Something new in my view: the puppy sprawled out on the floor, scratching and licking himself, happily in a restful state for for a while. He was 11 lbs at eight-week old when we brought him home, now he's over 50. He's growing fast, faster even than my girls who continue to amaze me. How are they five and three?
I sit here a lot again in the evening, enjoying the warmth from the wood stove, keeping tabs on the puppy who has been known to chew toys, try to dig into the couch, and chew up sticks until the carpet looks like a forest floor. I sit in the comfort of the living room, no longer feeling like I should hole up in my office to churn through a chapter for work, because I no longer have an office. I dismantled it to make space for a play room. I have no regrets—just piles of stuff still, six months later, seeking a new home.
My old toy box sits next to me—in the spot once occupied by the baby swing—housing dress up clothes. A small bin and crate contain a jumble of hats and jewels a dance shoes and bags.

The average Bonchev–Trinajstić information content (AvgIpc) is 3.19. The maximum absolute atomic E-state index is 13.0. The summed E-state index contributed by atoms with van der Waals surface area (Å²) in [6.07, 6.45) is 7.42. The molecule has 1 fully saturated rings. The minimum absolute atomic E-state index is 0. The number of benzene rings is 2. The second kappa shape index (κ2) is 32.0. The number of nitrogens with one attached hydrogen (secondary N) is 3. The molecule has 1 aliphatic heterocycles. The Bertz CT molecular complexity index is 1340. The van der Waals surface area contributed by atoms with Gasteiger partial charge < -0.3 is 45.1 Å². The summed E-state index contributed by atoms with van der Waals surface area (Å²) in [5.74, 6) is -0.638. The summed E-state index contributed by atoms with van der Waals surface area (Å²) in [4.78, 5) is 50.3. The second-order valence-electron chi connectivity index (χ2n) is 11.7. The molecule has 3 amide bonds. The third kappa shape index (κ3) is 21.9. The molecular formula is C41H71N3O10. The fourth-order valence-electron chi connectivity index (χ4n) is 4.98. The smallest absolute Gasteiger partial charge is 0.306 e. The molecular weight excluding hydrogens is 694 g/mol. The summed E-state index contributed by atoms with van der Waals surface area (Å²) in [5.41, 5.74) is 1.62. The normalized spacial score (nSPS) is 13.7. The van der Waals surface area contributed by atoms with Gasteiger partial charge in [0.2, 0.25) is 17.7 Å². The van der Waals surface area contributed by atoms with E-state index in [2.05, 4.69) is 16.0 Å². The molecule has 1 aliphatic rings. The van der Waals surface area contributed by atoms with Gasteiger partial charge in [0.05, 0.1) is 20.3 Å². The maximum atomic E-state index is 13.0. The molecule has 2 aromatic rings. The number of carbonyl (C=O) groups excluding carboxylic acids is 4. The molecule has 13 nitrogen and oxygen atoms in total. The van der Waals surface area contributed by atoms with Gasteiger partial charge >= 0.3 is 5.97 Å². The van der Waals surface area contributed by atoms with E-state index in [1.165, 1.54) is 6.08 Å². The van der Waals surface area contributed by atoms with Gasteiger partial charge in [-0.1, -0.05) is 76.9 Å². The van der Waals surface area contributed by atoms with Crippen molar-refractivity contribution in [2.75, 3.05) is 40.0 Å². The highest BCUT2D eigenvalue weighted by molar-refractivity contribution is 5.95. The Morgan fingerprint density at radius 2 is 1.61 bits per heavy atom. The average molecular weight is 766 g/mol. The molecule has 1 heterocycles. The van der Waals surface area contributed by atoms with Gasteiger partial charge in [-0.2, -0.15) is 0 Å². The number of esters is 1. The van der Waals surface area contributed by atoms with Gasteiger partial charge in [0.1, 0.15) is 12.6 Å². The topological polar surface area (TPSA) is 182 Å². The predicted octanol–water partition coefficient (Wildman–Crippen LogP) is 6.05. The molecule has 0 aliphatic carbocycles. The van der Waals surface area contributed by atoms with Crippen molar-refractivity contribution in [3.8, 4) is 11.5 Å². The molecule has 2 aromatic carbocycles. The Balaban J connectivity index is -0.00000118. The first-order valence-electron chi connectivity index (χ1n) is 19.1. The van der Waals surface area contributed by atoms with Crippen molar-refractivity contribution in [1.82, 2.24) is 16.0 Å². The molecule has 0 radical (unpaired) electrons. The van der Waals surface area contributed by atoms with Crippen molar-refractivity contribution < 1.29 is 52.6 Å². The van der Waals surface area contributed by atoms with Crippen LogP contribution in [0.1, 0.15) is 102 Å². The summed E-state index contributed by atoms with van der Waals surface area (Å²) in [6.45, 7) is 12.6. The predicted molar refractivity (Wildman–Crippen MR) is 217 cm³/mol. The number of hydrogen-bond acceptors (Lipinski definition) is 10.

I'm constantly moving toys, getting new bins to sort them. Packing things up and putting them away for a while. I had just gotten things situated, and we had a birthday party for the girls. Now there are piles of new toys waiting for a home. I can't keep up. I think we should get rid of some, but the girls love some and I love others (and I don't ever really have the time to go through them to figure out what we're done with).
Sitting down in my chair earlier, I noticed where the fabric is starting
to wear on the top of cushion and where a hole has already formed on
the side. One arm is speckled with grungy black. Mildew? Oils from
resting my arm there? I don't know. I've had this chair for almost seven
years. It's younger than the hand-me down chair Brian sits in or our
third-hand couch. It's seen a lot, and it's still comfortable, and
knowing me and my struggles to get rid of things even when they aren't
tied to memories, I suspect this chair will be here for a good long